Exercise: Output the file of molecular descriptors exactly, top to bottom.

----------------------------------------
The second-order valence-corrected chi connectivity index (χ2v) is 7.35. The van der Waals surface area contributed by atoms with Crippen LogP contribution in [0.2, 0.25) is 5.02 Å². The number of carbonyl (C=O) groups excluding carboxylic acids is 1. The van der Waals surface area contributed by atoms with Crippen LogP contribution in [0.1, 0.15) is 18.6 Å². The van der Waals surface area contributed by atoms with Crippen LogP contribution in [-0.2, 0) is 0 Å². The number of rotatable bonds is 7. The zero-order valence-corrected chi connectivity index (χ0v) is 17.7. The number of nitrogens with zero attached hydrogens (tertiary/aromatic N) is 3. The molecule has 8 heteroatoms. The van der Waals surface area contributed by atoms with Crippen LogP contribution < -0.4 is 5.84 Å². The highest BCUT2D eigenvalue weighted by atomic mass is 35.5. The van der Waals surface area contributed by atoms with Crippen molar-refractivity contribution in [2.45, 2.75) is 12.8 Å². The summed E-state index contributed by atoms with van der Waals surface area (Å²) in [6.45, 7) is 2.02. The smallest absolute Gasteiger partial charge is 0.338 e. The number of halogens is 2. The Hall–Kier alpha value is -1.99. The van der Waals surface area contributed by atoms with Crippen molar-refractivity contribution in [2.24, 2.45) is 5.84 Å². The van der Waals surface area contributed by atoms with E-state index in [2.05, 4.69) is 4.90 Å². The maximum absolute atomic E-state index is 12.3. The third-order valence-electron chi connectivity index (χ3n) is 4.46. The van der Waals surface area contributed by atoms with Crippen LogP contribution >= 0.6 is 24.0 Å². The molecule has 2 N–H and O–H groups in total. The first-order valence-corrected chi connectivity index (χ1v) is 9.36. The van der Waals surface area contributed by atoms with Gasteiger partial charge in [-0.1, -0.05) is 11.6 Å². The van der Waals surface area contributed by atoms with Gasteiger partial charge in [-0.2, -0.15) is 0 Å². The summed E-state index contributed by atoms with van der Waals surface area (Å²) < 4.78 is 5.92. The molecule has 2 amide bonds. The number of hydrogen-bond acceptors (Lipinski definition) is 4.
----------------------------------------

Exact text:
The second-order valence-corrected chi connectivity index (χ2v) is 7.35. The van der Waals surface area contributed by atoms with Crippen LogP contribution in [0.2, 0.25) is 5.02 Å². The number of carbonyl (C=O) groups excluding carboxylic acids is 1. The van der Waals surface area contributed by atoms with Crippen LogP contribution in [0.1, 0.15) is 18.6 Å². The van der Waals surface area contributed by atoms with Crippen LogP contribution in [-0.2, 0) is 0 Å². The number of rotatable bonds is 7. The zero-order valence-corrected chi connectivity index (χ0v) is 17.7. The number of nitrogens with zero attached hydrogens (tertiary/aromatic N) is 3. The molecule has 8 heteroatoms. The van der Waals surface area contributed by atoms with Crippen LogP contribution < -0.4 is 5.84 Å². The highest BCUT2D eigenvalue weighted by atomic mass is 35.5. The van der Waals surface area contributed by atoms with Crippen molar-refractivity contribution in [2.45, 2.75) is 12.8 Å². The summed E-state index contributed by atoms with van der Waals surface area (Å²) in [6.45, 7) is 2.02. The smallest absolute Gasteiger partial charge is 0.338 e. The number of halogens is 2. The Hall–Kier alpha value is -1.99. The van der Waals surface area contributed by atoms with Crippen molar-refractivity contribution in [2.24, 2.45) is 5.84 Å². The van der Waals surface area contributed by atoms with E-state index in [2.05, 4.69) is 4.90 Å². The maximum absolute atomic E-state index is 12.3. The third-order valence-electron chi connectivity index (χ3n) is 4.46. The van der Waals surface area contributed by atoms with Crippen LogP contribution >= 0.6 is 24.0 Å². The molecule has 2 N–H and O–H groups in total. The first-order valence-corrected chi connectivity index (χ1v) is 9.36. The van der Waals surface area contributed by atoms with Gasteiger partial charge in [-0.1, -0.05) is 11.6 Å². The van der Waals surface area contributed by atoms with Gasteiger partial charge in [-0.2, -0.15) is 0 Å². The summed E-state index contributed by atoms with van der Waals surface area (Å²) < 4.78 is 5.92. The molecule has 2 amide bonds. The number of hydrogen-bond acceptors (Lipinski definition) is 4.